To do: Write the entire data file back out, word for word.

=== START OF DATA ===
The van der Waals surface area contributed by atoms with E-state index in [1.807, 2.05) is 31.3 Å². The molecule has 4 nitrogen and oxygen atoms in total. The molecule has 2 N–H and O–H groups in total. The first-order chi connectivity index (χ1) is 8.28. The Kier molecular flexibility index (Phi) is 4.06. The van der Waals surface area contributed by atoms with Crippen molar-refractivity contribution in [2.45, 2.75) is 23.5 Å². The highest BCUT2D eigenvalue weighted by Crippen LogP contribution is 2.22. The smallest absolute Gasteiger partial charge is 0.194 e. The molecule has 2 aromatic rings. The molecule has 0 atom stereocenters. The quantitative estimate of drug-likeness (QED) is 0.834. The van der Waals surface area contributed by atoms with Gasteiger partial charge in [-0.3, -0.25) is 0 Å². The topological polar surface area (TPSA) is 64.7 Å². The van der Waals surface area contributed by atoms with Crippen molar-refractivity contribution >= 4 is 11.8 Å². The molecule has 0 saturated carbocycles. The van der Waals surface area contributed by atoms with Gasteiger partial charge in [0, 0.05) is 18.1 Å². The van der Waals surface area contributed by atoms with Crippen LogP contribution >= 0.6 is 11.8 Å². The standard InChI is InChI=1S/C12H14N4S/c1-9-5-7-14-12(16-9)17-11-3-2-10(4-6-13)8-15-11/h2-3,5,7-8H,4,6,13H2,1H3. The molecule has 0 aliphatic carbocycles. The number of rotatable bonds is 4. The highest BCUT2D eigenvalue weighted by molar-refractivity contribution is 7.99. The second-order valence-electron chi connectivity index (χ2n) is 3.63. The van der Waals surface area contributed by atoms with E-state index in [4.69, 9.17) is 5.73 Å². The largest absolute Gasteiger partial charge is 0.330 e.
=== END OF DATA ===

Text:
The van der Waals surface area contributed by atoms with E-state index in [1.807, 2.05) is 31.3 Å². The molecule has 4 nitrogen and oxygen atoms in total. The molecule has 2 N–H and O–H groups in total. The first-order chi connectivity index (χ1) is 8.28. The Kier molecular flexibility index (Phi) is 4.06. The van der Waals surface area contributed by atoms with Crippen molar-refractivity contribution in [2.45, 2.75) is 23.5 Å². The highest BCUT2D eigenvalue weighted by Crippen LogP contribution is 2.22. The smallest absolute Gasteiger partial charge is 0.194 e. The molecule has 2 aromatic rings. The molecule has 0 atom stereocenters. The quantitative estimate of drug-likeness (QED) is 0.834. The van der Waals surface area contributed by atoms with Gasteiger partial charge in [-0.3, -0.25) is 0 Å². The topological polar surface area (TPSA) is 64.7 Å². The van der Waals surface area contributed by atoms with Crippen molar-refractivity contribution >= 4 is 11.8 Å². The molecule has 0 saturated carbocycles. The van der Waals surface area contributed by atoms with Gasteiger partial charge in [0, 0.05) is 18.1 Å². The van der Waals surface area contributed by atoms with Crippen LogP contribution >= 0.6 is 11.8 Å². The standard InChI is InChI=1S/C12H14N4S/c1-9-5-7-14-12(16-9)17-11-3-2-10(4-6-13)8-15-11/h2-3,5,7-8H,4,6,13H2,1H3. The molecule has 0 aliphatic carbocycles. The number of rotatable bonds is 4. The highest BCUT2D eigenvalue weighted by molar-refractivity contribution is 7.99. The second-order valence-electron chi connectivity index (χ2n) is 3.63. The van der Waals surface area contributed by atoms with E-state index in [4.69, 9.17) is 5.73 Å². The largest absolute Gasteiger partial charge is 0.330 e.